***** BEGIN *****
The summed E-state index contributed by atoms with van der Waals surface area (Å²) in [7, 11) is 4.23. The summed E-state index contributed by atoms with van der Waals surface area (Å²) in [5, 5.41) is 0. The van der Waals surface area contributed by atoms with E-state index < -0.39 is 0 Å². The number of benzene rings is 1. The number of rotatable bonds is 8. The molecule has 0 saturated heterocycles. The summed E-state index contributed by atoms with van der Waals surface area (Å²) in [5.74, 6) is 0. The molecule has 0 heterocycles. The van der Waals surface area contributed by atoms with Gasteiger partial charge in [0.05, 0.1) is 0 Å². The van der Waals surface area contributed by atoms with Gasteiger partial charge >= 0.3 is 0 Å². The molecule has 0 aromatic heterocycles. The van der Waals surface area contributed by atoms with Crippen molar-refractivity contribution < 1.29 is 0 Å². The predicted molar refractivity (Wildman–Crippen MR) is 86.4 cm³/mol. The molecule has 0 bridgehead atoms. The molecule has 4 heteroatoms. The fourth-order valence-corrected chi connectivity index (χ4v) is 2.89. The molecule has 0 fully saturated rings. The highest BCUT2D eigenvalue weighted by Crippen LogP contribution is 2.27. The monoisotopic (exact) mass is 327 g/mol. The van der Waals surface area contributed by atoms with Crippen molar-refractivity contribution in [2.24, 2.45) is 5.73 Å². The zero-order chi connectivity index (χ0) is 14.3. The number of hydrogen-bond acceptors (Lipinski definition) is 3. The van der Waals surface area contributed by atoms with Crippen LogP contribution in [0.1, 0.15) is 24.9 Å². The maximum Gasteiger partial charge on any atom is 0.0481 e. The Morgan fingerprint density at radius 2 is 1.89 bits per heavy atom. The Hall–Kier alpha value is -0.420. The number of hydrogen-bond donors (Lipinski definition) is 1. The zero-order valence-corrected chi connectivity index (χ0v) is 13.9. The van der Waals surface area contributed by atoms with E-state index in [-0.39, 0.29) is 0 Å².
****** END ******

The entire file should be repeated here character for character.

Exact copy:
The summed E-state index contributed by atoms with van der Waals surface area (Å²) in [7, 11) is 4.23. The summed E-state index contributed by atoms with van der Waals surface area (Å²) in [5, 5.41) is 0. The van der Waals surface area contributed by atoms with E-state index < -0.39 is 0 Å². The number of benzene rings is 1. The number of rotatable bonds is 8. The molecule has 0 saturated heterocycles. The summed E-state index contributed by atoms with van der Waals surface area (Å²) in [5.74, 6) is 0. The molecule has 0 heterocycles. The van der Waals surface area contributed by atoms with Gasteiger partial charge in [0.05, 0.1) is 0 Å². The van der Waals surface area contributed by atoms with Gasteiger partial charge >= 0.3 is 0 Å². The molecule has 0 aromatic heterocycles. The van der Waals surface area contributed by atoms with Crippen molar-refractivity contribution < 1.29 is 0 Å². The predicted molar refractivity (Wildman–Crippen MR) is 86.4 cm³/mol. The molecule has 0 bridgehead atoms. The molecule has 4 heteroatoms. The fourth-order valence-corrected chi connectivity index (χ4v) is 2.89. The molecule has 0 fully saturated rings. The highest BCUT2D eigenvalue weighted by Crippen LogP contribution is 2.27. The monoisotopic (exact) mass is 327 g/mol. The van der Waals surface area contributed by atoms with Crippen molar-refractivity contribution in [2.24, 2.45) is 5.73 Å². The zero-order chi connectivity index (χ0) is 14.3. The number of hydrogen-bond acceptors (Lipinski definition) is 3. The van der Waals surface area contributed by atoms with Crippen LogP contribution in [0.1, 0.15) is 24.9 Å². The maximum Gasteiger partial charge on any atom is 0.0481 e. The Morgan fingerprint density at radius 2 is 1.89 bits per heavy atom. The Hall–Kier alpha value is -0.420. The number of hydrogen-bond donors (Lipinski definition) is 1. The zero-order valence-corrected chi connectivity index (χ0v) is 13.9. The van der Waals surface area contributed by atoms with E-state index in [-0.39, 0.29) is 0 Å².